COVID-19

Fake crowds are becoming ubiquitous and a bit more realistic

Andy Uhler Sep 25, 2020
Heard on: Marketplace
HTML EMBED:
COPY
Cardboard cutouts of fans at a Los Angeles Dodgers and San Francisco Giants game in July. Harry How/Getty Images
COVID-19

Fake crowds are becoming ubiquitous and a bit more realistic

Andy Uhler Sep 25, 2020
Cardboard cutouts of fans at a Los Angeles Dodgers and San Francisco Giants game in July. Harry How/Getty Images
HTML EMBED:
COPY

It started with European soccer matches. Then, Korean baseball. Now it’s part of all the sports on TV in the U.S. We’re talking about fake crowd noise for games that have no crowds.

And it sounded weird at first, right?

“It’s silly. They’re not fooling anybody. Everyone watching knows there’s no fans there,” said Boston sports fan Josef Blumenfeld, who still hasn’t gotten used to it.

At the same time, it would have been weird if there had been only silence in the broadcast of a recent Dallas Cowboys game. Dallas was down 15 points with five minutes left, got a touchdown, then another, then recovered an onside kick and nailed a field goal to win by one. Instead, the fake crowd went wild.

“Once they started using it, I didn’t really notice it kind of goes on in the background,” said Daniel Packer, a Yankees fan who lives in Los Angeles. “I’ve kind of learned to enjoy it a lot.”

For Packer, the faux fans cue him to pay attention when he’s not completely focused on the game.

John Ourand, media editor at the Sports Business Journal, said broadcasters are trying to make fake crowds as real as possible in order to hold your attention. The NFL, for instance, went through its archives and gathered four years of sound from every stadium.

“So the crowd noise that you hear for a Giants game is authentically a Giants crowd,” Ourand said. “The crowd noise that you hear for the Seattle Seahawks game, that’s an authentically Seahawks crowd.”

So when Russell Wilson scrambles for a first down, there’s a Seattle crowd reaction for that.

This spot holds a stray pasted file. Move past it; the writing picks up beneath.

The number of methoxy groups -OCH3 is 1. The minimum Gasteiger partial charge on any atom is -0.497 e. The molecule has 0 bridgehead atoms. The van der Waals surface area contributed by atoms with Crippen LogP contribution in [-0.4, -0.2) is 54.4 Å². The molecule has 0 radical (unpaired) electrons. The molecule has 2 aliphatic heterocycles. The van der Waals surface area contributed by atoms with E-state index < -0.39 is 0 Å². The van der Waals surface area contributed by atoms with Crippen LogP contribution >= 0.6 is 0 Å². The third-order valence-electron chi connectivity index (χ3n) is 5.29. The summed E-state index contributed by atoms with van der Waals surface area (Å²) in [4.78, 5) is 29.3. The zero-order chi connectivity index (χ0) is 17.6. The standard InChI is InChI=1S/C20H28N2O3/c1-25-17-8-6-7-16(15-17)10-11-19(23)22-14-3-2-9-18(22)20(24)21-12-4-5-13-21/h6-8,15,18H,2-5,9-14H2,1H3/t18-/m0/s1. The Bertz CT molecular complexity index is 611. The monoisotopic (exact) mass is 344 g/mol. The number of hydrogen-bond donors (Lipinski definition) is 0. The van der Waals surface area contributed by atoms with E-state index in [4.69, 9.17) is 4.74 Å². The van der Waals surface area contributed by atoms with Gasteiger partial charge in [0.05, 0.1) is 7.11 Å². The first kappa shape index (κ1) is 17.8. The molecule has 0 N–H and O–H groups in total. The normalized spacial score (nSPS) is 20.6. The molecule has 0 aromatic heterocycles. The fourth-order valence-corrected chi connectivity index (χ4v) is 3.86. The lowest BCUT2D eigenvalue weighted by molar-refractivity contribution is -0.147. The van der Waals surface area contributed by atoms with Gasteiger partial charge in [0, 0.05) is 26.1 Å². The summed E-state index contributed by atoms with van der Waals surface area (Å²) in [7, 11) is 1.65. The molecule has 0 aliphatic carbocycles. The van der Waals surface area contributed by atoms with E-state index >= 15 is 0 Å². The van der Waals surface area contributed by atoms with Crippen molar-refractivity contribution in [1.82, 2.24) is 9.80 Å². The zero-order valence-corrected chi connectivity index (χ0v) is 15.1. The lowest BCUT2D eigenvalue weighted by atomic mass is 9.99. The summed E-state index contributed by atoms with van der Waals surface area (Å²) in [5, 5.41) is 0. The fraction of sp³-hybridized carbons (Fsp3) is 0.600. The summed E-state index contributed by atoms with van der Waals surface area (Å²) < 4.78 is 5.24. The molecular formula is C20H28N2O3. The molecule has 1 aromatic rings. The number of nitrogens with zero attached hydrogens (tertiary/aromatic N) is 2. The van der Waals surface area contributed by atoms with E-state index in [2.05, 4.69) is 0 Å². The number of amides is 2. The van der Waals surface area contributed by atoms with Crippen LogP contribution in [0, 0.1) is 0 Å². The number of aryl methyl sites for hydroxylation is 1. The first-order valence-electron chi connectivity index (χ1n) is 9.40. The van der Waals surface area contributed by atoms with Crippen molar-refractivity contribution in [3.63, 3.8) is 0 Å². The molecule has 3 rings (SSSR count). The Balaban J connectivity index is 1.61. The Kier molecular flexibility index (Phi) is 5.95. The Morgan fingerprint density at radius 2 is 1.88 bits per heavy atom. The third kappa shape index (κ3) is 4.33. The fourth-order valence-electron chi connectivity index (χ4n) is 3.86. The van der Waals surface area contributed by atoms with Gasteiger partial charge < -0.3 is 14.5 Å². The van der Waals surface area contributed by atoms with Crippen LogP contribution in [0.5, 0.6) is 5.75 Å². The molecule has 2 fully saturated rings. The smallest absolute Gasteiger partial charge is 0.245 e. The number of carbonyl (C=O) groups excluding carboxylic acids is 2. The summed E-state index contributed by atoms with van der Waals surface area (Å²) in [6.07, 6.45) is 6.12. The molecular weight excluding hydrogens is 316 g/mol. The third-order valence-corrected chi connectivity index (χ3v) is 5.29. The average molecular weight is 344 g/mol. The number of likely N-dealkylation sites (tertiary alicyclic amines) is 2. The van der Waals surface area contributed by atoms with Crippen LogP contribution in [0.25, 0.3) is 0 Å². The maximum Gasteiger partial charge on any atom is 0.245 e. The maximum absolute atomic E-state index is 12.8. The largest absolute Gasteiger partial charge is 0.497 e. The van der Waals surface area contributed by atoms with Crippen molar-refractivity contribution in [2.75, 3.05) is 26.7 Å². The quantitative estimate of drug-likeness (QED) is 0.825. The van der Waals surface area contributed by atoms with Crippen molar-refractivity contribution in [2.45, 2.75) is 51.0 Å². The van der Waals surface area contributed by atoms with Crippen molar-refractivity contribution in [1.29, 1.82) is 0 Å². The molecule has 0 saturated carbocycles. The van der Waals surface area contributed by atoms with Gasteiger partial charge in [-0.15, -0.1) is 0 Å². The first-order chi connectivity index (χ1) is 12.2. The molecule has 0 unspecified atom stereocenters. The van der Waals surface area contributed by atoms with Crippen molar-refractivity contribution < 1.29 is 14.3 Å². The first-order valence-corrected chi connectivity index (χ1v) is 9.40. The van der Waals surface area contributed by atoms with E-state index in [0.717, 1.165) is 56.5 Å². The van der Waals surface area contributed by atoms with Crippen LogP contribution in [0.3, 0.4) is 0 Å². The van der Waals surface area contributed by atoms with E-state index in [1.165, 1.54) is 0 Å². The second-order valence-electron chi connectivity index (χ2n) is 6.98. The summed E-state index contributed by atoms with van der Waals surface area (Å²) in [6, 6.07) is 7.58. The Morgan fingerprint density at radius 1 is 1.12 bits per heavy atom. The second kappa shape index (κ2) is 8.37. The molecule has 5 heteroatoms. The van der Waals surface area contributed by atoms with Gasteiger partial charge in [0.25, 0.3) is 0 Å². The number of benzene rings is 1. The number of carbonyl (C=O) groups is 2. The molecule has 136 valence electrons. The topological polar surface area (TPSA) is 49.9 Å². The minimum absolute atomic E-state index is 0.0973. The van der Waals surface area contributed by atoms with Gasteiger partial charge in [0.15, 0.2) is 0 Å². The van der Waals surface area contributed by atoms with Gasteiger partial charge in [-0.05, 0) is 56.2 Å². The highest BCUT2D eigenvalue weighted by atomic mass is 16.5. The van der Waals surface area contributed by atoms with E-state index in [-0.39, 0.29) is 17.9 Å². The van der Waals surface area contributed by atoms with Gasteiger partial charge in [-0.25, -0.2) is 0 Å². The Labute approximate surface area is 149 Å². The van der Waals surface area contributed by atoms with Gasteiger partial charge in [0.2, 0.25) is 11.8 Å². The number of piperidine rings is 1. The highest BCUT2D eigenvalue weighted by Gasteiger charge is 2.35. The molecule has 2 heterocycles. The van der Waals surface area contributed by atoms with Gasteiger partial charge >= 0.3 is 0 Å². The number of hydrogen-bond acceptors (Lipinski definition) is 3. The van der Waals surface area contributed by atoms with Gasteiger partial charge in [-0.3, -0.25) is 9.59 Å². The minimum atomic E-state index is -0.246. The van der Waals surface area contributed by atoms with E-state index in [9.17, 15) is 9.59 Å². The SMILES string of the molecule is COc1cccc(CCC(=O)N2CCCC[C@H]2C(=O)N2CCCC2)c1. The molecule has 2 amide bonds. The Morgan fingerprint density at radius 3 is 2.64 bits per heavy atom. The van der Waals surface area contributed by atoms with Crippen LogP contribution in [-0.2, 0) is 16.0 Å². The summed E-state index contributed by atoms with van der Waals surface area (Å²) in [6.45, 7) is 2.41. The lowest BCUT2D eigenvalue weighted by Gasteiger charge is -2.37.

“They can have a moderate reaction, they can press a button for that,” said Stephen McDaniel, professor of sports and entertainment marketing at the University of Maryland. “They can even press a button for boos.”

Some Philadelphia Eagles fans know that all too well. Broadcasters piped in some hearty boos during the game after quarterback Carson Wentz threw another interception last week.

COVID-19 Economy FAQs

How many people are flying? Has traveled picked up?

Flying is starting to recover to levels the airline industry hasn’t seen in months. The Transportation Security Administration announced on Oct. 19 that it’s screened more than 1 million passengers on a single day — its highest number since March 17. The TSA also screened more than 6 million passengers last week, its highest weekly volume since the start of the COVID-19 pandemic. While travel is improving, the TSA announcement comes amid warnings that the U.S. is in the third wave of the coronavirus. There are now more than 8 million cases in the country, with more than 219,000 deaths.

How are Americans feeling about their finances?

Nearly half of all Americans would have trouble paying for an unexpected $250 bill and a third of Americans have less income than before the pandemic, according to the latest results of our Marketplace-Edison Poll. Also, 6 in 10 Americans think that race has at least some impact on an individual’s long-term financial situation, but Black respondents are much more likely to think that race has a big impact on a person’s long-term financial situation than white or Hispanic/Latinx respondents.

Find the rest of the poll results here, which cover how Americans have been faring financially about six months into the pandemic, race and equity within the workplace and some of the key issues Trump and Biden supporters are concerned about.

What’s going to happen to retailers, especially with the holiday shopping season approaching?

A report out recently from the accounting consultancy BDO USA said 29 big retailers filed for bankruptcy protection through August. And if bankruptcies continue at that pace, the number could rival the bankruptcies of 2010, after the Great Recession. For retailers, the last three months of this year will be even more critical than usual for their survival as they look for some hope around the holidays.

Read More

Collapse

As a nonprofit news organization, our future depends on listeners like you who believe in the power of public service journalism.

Your investment in Marketplace helps us remain paywall-free and ensures everyone has access to trustworthy, unbiased news and information, regardless of their ability to pay.

Donate today — in any amount — to become a Marketplace Investor. Now more than ever, your commitment makes a difference.